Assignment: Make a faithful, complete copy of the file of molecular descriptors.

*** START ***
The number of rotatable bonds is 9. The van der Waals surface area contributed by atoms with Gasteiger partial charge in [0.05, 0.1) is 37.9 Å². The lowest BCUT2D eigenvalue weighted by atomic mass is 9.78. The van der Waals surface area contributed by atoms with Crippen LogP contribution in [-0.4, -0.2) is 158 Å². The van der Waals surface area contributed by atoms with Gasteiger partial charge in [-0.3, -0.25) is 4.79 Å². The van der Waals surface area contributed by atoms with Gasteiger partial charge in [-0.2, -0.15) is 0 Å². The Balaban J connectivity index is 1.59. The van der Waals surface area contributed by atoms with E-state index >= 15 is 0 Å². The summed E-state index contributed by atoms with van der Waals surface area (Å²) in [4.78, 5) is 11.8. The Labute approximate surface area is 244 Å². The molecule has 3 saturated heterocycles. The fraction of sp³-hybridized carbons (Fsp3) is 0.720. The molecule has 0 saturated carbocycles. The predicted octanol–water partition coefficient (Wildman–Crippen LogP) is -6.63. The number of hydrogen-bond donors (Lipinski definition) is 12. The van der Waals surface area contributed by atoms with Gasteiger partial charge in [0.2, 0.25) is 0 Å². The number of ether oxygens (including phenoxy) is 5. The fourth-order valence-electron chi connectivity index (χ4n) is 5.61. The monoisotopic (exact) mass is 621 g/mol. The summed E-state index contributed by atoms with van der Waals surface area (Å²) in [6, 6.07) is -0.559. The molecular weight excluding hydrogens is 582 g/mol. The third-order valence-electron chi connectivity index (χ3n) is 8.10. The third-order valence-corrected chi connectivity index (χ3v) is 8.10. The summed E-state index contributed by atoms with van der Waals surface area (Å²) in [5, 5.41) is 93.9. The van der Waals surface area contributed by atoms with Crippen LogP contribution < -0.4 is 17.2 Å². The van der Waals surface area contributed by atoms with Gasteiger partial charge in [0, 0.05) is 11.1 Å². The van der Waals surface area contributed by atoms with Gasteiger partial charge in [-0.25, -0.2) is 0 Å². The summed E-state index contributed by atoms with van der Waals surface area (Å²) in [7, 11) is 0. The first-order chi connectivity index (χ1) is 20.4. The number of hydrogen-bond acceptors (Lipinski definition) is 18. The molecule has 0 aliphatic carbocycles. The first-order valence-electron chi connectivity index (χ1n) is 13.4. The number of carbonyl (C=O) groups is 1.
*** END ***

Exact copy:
The number of rotatable bonds is 9. The van der Waals surface area contributed by atoms with Gasteiger partial charge in [0.05, 0.1) is 37.9 Å². The lowest BCUT2D eigenvalue weighted by atomic mass is 9.78. The van der Waals surface area contributed by atoms with Crippen LogP contribution in [-0.4, -0.2) is 158 Å². The van der Waals surface area contributed by atoms with Gasteiger partial charge in [-0.3, -0.25) is 4.79 Å². The van der Waals surface area contributed by atoms with Gasteiger partial charge in [-0.2, -0.15) is 0 Å². The Balaban J connectivity index is 1.59. The van der Waals surface area contributed by atoms with E-state index >= 15 is 0 Å². The summed E-state index contributed by atoms with van der Waals surface area (Å²) in [4.78, 5) is 11.8. The Labute approximate surface area is 244 Å². The molecule has 3 saturated heterocycles. The fraction of sp³-hybridized carbons (Fsp3) is 0.720. The molecule has 0 saturated carbocycles. The predicted octanol–water partition coefficient (Wildman–Crippen LogP) is -6.63. The number of hydrogen-bond donors (Lipinski definition) is 12. The van der Waals surface area contributed by atoms with Gasteiger partial charge in [0.2, 0.25) is 0 Å². The number of ether oxygens (including phenoxy) is 5. The fourth-order valence-electron chi connectivity index (χ4n) is 5.61. The monoisotopic (exact) mass is 621 g/mol. The summed E-state index contributed by atoms with van der Waals surface area (Å²) in [6, 6.07) is -0.559. The molecular weight excluding hydrogens is 582 g/mol. The third-order valence-electron chi connectivity index (χ3n) is 8.10. The third-order valence-corrected chi connectivity index (χ3v) is 8.10. The summed E-state index contributed by atoms with van der Waals surface area (Å²) in [5, 5.41) is 93.9. The van der Waals surface area contributed by atoms with Crippen LogP contribution < -0.4 is 17.2 Å². The van der Waals surface area contributed by atoms with Gasteiger partial charge in [0, 0.05) is 11.1 Å². The van der Waals surface area contributed by atoms with Gasteiger partial charge in [-0.25, -0.2) is 0 Å². The summed E-state index contributed by atoms with van der Waals surface area (Å²) in [7, 11) is 0. The first-order chi connectivity index (χ1) is 20.4. The number of hydrogen-bond acceptors (Lipinski definition) is 18. The molecule has 0 aliphatic carbocycles. The first-order valence-electron chi connectivity index (χ1n) is 13.4. The number of carbonyl (C=O) groups is 1.